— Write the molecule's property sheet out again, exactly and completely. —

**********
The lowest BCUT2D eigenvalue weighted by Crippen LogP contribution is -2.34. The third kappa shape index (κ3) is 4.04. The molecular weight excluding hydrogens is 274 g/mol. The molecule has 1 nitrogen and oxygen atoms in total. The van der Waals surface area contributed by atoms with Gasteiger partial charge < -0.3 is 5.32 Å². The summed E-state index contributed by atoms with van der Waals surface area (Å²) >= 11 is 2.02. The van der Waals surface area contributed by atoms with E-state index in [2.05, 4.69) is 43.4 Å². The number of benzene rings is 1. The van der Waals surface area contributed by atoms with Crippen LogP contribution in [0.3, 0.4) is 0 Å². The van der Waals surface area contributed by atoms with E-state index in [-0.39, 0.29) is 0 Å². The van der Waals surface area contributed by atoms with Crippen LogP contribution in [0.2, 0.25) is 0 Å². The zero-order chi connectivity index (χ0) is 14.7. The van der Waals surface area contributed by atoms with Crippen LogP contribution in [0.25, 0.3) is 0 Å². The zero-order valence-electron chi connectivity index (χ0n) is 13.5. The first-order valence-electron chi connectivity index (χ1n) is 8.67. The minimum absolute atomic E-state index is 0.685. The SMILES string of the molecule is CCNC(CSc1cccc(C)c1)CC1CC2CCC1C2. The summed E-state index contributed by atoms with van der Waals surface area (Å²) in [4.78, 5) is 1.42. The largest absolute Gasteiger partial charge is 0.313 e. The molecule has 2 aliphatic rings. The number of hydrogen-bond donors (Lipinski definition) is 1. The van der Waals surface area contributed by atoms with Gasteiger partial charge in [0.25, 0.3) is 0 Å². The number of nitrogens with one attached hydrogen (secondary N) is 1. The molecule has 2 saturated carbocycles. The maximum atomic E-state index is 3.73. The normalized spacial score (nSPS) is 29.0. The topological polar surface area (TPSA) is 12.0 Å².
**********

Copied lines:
The lowest BCUT2D eigenvalue weighted by Crippen LogP contribution is -2.34. The third kappa shape index (κ3) is 4.04. The molecular weight excluding hydrogens is 274 g/mol. The molecule has 1 nitrogen and oxygen atoms in total. The van der Waals surface area contributed by atoms with Gasteiger partial charge < -0.3 is 5.32 Å². The summed E-state index contributed by atoms with van der Waals surface area (Å²) >= 11 is 2.02. The van der Waals surface area contributed by atoms with E-state index in [2.05, 4.69) is 43.4 Å². The number of benzene rings is 1. The van der Waals surface area contributed by atoms with Crippen LogP contribution in [0.3, 0.4) is 0 Å². The van der Waals surface area contributed by atoms with E-state index in [-0.39, 0.29) is 0 Å². The van der Waals surface area contributed by atoms with Crippen LogP contribution in [0.2, 0.25) is 0 Å². The zero-order chi connectivity index (χ0) is 14.7. The van der Waals surface area contributed by atoms with Crippen LogP contribution in [0.25, 0.3) is 0 Å². The zero-order valence-electron chi connectivity index (χ0n) is 13.5. The first-order valence-electron chi connectivity index (χ1n) is 8.67. The minimum absolute atomic E-state index is 0.685. The SMILES string of the molecule is CCNC(CSc1cccc(C)c1)CC1CC2CCC1C2. The summed E-state index contributed by atoms with van der Waals surface area (Å²) in [4.78, 5) is 1.42. The largest absolute Gasteiger partial charge is 0.313 e. The molecule has 2 aliphatic rings. The number of hydrogen-bond donors (Lipinski definition) is 1. The van der Waals surface area contributed by atoms with Gasteiger partial charge in [0.25, 0.3) is 0 Å². The number of nitrogens with one attached hydrogen (secondary N) is 1. The molecule has 2 saturated carbocycles. The maximum atomic E-state index is 3.73. The normalized spacial score (nSPS) is 29.0. The topological polar surface area (TPSA) is 12.0 Å².